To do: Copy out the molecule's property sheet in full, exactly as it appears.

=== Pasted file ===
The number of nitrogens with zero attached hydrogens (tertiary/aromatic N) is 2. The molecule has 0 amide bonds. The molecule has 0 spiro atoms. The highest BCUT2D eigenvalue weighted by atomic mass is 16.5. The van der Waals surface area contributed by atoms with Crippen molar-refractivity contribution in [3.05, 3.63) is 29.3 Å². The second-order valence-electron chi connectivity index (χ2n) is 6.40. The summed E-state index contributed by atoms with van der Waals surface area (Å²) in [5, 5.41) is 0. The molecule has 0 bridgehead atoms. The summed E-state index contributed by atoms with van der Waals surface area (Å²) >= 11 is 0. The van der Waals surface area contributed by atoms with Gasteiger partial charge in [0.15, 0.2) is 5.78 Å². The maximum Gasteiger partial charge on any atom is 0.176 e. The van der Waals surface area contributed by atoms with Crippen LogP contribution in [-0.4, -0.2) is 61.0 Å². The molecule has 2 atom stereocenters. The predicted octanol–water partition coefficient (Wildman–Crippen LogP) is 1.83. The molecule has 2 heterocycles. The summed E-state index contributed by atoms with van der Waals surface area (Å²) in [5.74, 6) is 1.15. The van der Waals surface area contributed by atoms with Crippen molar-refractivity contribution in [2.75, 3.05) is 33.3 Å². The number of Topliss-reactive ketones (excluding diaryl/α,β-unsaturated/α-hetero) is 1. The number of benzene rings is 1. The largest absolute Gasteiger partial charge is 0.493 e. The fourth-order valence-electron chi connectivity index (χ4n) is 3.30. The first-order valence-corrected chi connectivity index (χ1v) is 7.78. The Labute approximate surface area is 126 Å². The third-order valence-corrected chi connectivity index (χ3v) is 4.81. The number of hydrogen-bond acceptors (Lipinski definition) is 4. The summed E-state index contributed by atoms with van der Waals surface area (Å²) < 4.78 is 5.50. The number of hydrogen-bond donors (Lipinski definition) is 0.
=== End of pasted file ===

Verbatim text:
The number of nitrogens with zero attached hydrogens (tertiary/aromatic N) is 2. The molecule has 0 amide bonds. The molecule has 0 spiro atoms. The highest BCUT2D eigenvalue weighted by atomic mass is 16.5. The van der Waals surface area contributed by atoms with Crippen molar-refractivity contribution in [3.05, 3.63) is 29.3 Å². The second-order valence-electron chi connectivity index (χ2n) is 6.40. The summed E-state index contributed by atoms with van der Waals surface area (Å²) in [5, 5.41) is 0. The molecule has 0 bridgehead atoms. The summed E-state index contributed by atoms with van der Waals surface area (Å²) >= 11 is 0. The van der Waals surface area contributed by atoms with Gasteiger partial charge in [0.15, 0.2) is 5.78 Å². The maximum Gasteiger partial charge on any atom is 0.176 e. The van der Waals surface area contributed by atoms with Crippen LogP contribution in [-0.4, -0.2) is 61.0 Å². The molecule has 2 atom stereocenters. The predicted octanol–water partition coefficient (Wildman–Crippen LogP) is 1.83. The molecule has 2 heterocycles. The summed E-state index contributed by atoms with van der Waals surface area (Å²) in [5.74, 6) is 1.15. The van der Waals surface area contributed by atoms with Crippen molar-refractivity contribution in [2.75, 3.05) is 33.3 Å². The number of Topliss-reactive ketones (excluding diaryl/α,β-unsaturated/α-hetero) is 1. The number of benzene rings is 1. The largest absolute Gasteiger partial charge is 0.493 e. The fourth-order valence-electron chi connectivity index (χ4n) is 3.30. The first-order valence-corrected chi connectivity index (χ1v) is 7.78. The Labute approximate surface area is 126 Å². The third-order valence-corrected chi connectivity index (χ3v) is 4.81. The number of hydrogen-bond acceptors (Lipinski definition) is 4. The summed E-state index contributed by atoms with van der Waals surface area (Å²) < 4.78 is 5.50. The number of hydrogen-bond donors (Lipinski definition) is 0.